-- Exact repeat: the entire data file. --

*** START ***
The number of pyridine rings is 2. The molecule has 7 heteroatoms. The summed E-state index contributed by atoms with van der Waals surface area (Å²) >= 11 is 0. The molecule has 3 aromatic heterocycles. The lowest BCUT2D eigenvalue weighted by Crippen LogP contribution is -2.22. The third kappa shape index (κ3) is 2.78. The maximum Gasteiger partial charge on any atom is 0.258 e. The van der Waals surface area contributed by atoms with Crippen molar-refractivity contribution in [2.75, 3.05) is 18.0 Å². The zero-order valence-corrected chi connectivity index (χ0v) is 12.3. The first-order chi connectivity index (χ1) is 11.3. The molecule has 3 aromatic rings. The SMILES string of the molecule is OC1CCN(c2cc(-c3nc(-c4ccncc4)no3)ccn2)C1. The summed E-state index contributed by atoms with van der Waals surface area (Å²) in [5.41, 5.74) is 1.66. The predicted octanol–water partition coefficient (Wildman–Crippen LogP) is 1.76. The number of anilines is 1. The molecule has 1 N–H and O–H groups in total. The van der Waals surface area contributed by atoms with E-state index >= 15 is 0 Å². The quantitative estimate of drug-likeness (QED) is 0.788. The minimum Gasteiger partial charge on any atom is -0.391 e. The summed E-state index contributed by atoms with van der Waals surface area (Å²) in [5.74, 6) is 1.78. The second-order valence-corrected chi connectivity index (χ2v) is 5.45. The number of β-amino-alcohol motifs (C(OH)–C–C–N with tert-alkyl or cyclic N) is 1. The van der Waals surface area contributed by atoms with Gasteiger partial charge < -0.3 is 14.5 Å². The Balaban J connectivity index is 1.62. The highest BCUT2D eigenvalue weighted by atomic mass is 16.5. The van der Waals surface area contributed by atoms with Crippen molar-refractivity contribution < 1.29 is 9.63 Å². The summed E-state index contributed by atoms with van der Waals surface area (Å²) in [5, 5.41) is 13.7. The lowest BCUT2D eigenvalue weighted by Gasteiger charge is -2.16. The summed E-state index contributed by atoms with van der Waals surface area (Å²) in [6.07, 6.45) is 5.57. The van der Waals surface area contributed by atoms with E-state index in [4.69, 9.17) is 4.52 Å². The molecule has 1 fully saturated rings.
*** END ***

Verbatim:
The number of pyridine rings is 2. The molecule has 7 heteroatoms. The summed E-state index contributed by atoms with van der Waals surface area (Å²) >= 11 is 0. The molecule has 3 aromatic heterocycles. The lowest BCUT2D eigenvalue weighted by Crippen LogP contribution is -2.22. The third kappa shape index (κ3) is 2.78. The maximum Gasteiger partial charge on any atom is 0.258 e. The van der Waals surface area contributed by atoms with Crippen molar-refractivity contribution in [2.75, 3.05) is 18.0 Å². The zero-order valence-corrected chi connectivity index (χ0v) is 12.3. The first-order chi connectivity index (χ1) is 11.3. The molecule has 3 aromatic rings. The SMILES string of the molecule is OC1CCN(c2cc(-c3nc(-c4ccncc4)no3)ccn2)C1. The summed E-state index contributed by atoms with van der Waals surface area (Å²) in [5.41, 5.74) is 1.66. The predicted octanol–water partition coefficient (Wildman–Crippen LogP) is 1.76. The number of anilines is 1. The molecule has 1 N–H and O–H groups in total. The van der Waals surface area contributed by atoms with E-state index >= 15 is 0 Å². The quantitative estimate of drug-likeness (QED) is 0.788. The minimum Gasteiger partial charge on any atom is -0.391 e. The summed E-state index contributed by atoms with van der Waals surface area (Å²) in [5.74, 6) is 1.78. The second-order valence-corrected chi connectivity index (χ2v) is 5.45. The number of β-amino-alcohol motifs (C(OH)–C–C–N with tert-alkyl or cyclic N) is 1. The van der Waals surface area contributed by atoms with Gasteiger partial charge < -0.3 is 14.5 Å². The Balaban J connectivity index is 1.62. The highest BCUT2D eigenvalue weighted by atomic mass is 16.5. The van der Waals surface area contributed by atoms with Crippen molar-refractivity contribution < 1.29 is 9.63 Å². The summed E-state index contributed by atoms with van der Waals surface area (Å²) in [5, 5.41) is 13.7. The lowest BCUT2D eigenvalue weighted by Gasteiger charge is -2.16. The summed E-state index contributed by atoms with van der Waals surface area (Å²) in [6.07, 6.45) is 5.57. The van der Waals surface area contributed by atoms with E-state index in [4.69, 9.17) is 4.52 Å². The molecule has 1 fully saturated rings.